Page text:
The workspace of an $n$DOF manipulator is defined by each of its $n$ degrees of freedom, which implies that the workspace is in an $n$dimensional space. For parallel manipulators with more than 3 degrees of freedom, graphical representation of workspace in cartesian space is possible only if the other$(n3$) degrees of freedom are kept fixed. This leads to the proposal of many types of workspace depending on what parameters are kept fixed. The different types of workspace include: constant orientation workspace, orientation workspace, maximal workspace, Dexterous workspace and singularityfree workspace [10].
To understand the advantages of the proposed manipulator, a few illustrative examples are reported. certain configurations of sliders are considered. The corresponding constant orientation workspace of the manipulator at an orientation of $\left(\varphi \theta \psi \right)=(\mathrm{0,0},0)$ is generated. Motion of the top platform from an initial Cartesian coordinate ${q}_{0}={[0,\mathrm{0,100},\mathrm{0,0},0]}^{T}$ to a final cartesian coordinate ${q}_{1}={\left[20,0,120,\frac{\pi}{4},\frac{\pi}{4},0\right]}^{T}$ is considered. The motion happens in uniform steps of change in the cartesian coordinate $\u2206q$. The resulting linear acceleration and velocity curves of the leg links, for each slider configuration, are generated and compared.
The maximum and minimum lengths of each leglink are denoted by ${L}_{max}$ and ${L}_{min}$. The radial distance from the centre of top platform to its slider is denoted by ${R}_{a}$ and the radial distance from the centre of the base platform to its sliders is denoted by ${R}_{b}$_{. }These radial distances are variable independently depending on the position of each of sliders at the top and base platforms. In the following illustrative examples, values of ${L}_{max}$, ${L}_{min}$, ${R}_{amax}$, ${R}_{amin}$, ${R}_{bmax}$ and ${R}_{bmin}$ are considered as indicated in Table 2.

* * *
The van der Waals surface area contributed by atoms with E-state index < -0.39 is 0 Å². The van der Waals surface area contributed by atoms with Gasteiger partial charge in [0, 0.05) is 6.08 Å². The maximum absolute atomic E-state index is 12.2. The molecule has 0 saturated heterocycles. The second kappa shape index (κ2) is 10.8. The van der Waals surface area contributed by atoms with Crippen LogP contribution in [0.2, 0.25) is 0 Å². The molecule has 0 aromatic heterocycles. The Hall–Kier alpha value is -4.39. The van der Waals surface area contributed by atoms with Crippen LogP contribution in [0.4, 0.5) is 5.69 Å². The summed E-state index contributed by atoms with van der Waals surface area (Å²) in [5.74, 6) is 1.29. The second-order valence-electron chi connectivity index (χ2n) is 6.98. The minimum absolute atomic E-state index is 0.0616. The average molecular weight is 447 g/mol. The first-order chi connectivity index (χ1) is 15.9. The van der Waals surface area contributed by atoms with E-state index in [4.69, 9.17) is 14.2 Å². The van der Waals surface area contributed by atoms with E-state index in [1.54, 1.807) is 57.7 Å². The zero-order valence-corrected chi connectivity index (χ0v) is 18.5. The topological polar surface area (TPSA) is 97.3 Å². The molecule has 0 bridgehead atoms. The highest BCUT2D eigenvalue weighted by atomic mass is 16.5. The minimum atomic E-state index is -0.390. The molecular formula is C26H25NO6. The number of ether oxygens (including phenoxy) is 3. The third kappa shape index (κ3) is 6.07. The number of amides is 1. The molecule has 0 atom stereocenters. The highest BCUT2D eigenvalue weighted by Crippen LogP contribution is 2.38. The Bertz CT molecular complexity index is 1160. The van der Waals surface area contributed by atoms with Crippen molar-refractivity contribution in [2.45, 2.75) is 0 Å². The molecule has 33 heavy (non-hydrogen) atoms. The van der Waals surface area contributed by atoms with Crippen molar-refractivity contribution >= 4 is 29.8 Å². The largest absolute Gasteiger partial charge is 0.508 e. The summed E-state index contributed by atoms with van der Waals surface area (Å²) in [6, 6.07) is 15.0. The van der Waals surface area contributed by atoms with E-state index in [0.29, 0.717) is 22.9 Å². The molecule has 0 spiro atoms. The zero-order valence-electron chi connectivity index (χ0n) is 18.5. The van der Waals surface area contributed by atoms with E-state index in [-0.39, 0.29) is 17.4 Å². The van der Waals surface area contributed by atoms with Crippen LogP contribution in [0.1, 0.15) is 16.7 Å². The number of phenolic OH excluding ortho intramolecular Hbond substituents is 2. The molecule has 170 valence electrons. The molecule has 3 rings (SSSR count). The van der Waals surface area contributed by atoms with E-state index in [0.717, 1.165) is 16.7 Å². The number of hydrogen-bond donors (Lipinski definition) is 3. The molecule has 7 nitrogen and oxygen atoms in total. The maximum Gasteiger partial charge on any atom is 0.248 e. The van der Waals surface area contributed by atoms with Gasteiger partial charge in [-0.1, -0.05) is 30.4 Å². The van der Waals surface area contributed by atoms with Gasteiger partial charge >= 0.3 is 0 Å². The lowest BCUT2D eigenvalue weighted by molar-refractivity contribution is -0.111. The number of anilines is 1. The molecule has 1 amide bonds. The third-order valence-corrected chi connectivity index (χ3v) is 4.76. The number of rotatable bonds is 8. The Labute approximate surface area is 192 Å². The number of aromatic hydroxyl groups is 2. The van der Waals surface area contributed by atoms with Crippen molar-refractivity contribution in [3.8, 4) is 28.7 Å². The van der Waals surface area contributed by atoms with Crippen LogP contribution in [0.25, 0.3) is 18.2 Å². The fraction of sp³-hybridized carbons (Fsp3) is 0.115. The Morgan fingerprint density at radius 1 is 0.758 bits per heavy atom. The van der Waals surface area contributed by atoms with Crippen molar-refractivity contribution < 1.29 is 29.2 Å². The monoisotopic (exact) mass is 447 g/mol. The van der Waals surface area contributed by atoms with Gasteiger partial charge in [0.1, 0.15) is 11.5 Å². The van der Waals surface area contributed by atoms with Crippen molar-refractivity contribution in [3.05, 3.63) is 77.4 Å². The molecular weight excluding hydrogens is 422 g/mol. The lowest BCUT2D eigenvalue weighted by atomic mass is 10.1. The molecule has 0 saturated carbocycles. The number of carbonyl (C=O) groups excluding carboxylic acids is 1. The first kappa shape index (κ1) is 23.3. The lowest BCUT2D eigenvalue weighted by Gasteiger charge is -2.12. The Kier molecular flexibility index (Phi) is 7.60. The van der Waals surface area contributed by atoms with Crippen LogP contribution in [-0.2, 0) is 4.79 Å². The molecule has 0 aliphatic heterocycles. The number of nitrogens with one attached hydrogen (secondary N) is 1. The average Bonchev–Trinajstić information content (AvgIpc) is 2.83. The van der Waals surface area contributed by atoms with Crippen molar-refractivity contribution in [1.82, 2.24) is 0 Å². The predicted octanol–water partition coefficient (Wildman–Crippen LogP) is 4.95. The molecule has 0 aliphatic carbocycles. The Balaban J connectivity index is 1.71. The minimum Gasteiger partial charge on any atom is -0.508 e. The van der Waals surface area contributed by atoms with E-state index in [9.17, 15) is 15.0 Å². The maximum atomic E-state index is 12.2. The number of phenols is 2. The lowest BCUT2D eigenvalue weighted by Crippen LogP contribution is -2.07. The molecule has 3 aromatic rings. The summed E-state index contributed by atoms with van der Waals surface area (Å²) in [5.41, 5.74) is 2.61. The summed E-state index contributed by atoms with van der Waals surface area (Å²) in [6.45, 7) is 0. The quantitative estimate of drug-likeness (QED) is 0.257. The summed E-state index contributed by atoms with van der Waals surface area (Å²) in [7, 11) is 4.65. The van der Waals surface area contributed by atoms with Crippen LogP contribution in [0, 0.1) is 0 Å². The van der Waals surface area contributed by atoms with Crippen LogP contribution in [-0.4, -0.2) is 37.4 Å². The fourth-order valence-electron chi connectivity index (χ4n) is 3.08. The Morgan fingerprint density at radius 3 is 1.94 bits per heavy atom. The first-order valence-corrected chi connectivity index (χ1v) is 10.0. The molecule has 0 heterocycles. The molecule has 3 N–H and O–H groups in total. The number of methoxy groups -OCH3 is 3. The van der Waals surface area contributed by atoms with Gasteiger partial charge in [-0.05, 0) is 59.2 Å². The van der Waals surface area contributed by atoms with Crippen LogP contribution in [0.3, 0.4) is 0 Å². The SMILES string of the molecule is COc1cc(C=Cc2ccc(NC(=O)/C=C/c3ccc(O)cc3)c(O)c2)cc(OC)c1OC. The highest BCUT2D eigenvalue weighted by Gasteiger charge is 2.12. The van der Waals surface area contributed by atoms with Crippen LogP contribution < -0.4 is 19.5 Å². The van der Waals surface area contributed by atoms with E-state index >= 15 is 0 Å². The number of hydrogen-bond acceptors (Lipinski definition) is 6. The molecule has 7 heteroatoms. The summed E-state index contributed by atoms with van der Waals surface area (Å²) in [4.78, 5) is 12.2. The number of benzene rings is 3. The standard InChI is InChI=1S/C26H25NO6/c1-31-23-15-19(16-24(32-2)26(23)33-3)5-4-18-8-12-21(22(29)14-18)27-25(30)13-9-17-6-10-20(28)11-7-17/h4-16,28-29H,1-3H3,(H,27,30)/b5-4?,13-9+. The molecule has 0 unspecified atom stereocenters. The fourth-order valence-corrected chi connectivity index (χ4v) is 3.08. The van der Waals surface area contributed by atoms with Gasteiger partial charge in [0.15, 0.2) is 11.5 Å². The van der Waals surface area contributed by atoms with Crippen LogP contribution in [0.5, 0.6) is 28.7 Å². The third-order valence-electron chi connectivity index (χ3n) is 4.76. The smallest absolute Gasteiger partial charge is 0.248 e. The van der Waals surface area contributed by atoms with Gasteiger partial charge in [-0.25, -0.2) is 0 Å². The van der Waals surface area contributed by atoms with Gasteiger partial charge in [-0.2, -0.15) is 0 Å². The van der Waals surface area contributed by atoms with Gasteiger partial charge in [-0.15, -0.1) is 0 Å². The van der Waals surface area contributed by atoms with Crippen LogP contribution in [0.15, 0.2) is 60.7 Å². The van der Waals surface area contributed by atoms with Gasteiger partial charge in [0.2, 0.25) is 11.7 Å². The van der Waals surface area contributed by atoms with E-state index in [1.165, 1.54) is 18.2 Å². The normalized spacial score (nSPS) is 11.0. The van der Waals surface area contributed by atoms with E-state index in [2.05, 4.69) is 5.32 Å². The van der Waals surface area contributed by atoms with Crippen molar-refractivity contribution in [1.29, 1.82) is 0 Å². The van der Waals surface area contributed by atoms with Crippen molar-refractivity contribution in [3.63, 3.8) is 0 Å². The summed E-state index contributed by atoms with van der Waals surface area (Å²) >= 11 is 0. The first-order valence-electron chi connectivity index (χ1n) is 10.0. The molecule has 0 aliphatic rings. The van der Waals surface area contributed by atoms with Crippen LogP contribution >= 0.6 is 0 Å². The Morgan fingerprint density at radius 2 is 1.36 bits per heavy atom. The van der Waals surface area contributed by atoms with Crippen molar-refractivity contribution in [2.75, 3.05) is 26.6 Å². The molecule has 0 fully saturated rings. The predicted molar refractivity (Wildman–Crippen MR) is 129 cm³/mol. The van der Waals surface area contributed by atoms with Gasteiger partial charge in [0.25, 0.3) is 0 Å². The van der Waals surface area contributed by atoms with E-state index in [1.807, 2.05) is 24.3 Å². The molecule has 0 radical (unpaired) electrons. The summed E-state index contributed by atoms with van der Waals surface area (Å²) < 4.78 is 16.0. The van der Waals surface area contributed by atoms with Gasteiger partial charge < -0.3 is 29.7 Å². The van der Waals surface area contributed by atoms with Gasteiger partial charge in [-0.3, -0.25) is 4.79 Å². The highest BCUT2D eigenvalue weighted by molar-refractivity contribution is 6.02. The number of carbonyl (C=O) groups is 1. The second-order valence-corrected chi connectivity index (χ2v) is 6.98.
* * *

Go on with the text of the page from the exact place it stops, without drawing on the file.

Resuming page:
The maximum tilt angle, $\alpha $ for the joints about their symmetric axis is assumed as 45°. Two illustrative examples are demonstrated in the following session, considering various locations for sliders, showing changes in workspace.
Table 2Values of link variables
Notation  ${L}_{max}$  ${L}_{min}$  ${R}_{amax}$  ${R}_{amin}$  ${R}_{bmax}$  ${R}_{bmin}$ 
Dimension (mm)  155.67  94.11  65.83  40.83  90.77  50.77 
3.1. Example 1
Example 1 demonstrates the maxmax configuration. Maxmax configuration indicates that both ${R}_{a}$ and ${R}_{b}$ are at their maximum positions as shown in Fig. 4.
Substituting ${r}_{ai}={R}_{amax}$ and ${r}_{bi}={R}_{bmax}$ in Eqs. (1) and (2) respectively, coordinates of the connecting joints at top and base platform are evaluated and tabulated in Table 3.
Fig. 4Maxmax system configuration
Fig. 5Workspace for maxmax configuration
Table 3Coordinates of the joints at top and base platform (in mm)
At top platform  At base platform  
${a}_{1}^{{P}^{\text{'}}}$  ${a}_{2}^{{P}^{\text{'}}}$  ${a}_{3}^{{P}^{\text{'}}}$  ${a}_{4}^{{P}^{\text{'}}}$  ${a}_{5}^{{P}^{\text{'}}}$  ${a}_{6}^{{P}^{\text{'}}}$  ${b}_{1}$  ${b}_{2}$  ${b}_{3}$  ${b}_{4}$  ${b}_{5}$  ${b}_{6}$  
$X$  38.33  38.33  27.50  –65.83  –65.83  27.50  90.77  90.77  –36.72  –54.05  –54.05  –36.72 
$Y$  –53.88  53.88  60.13  6.25  –6.25  –60.13  –10.00  10.00  83.61  73.61  –73.61  –83.61 
$Z$  –7.45  –7.45  –7.45  –7.45  –7.45  –7.45  10.26  10.26  10.26  10.26  10.26  10.26 
The values of ${a}_{i}^{{p}^{\text{'}}}$ and ${b}_{i}$ form the basic inputs to compute the velocities and accelerations of leglinks and to generate the workspace. The workspace volume of the maxmax configuration is generated and represented in Fig. 5. The volume of the workspace is calculated to be ~1,54,119.71 mm^{3}.
The top platform undergoes actuation from position ${q}_{o}={[0,0,100,\mathrm{0,0},0]}^{T}$ to ${q}_{1}={\left[20,0,120,\frac{\pi}{4},\frac{\pi}{4},0\right]}^{T}$. The velocities and acceleration of the leglinks are plotted against time and reported in Fig. 6(a) and 6(b) respectively.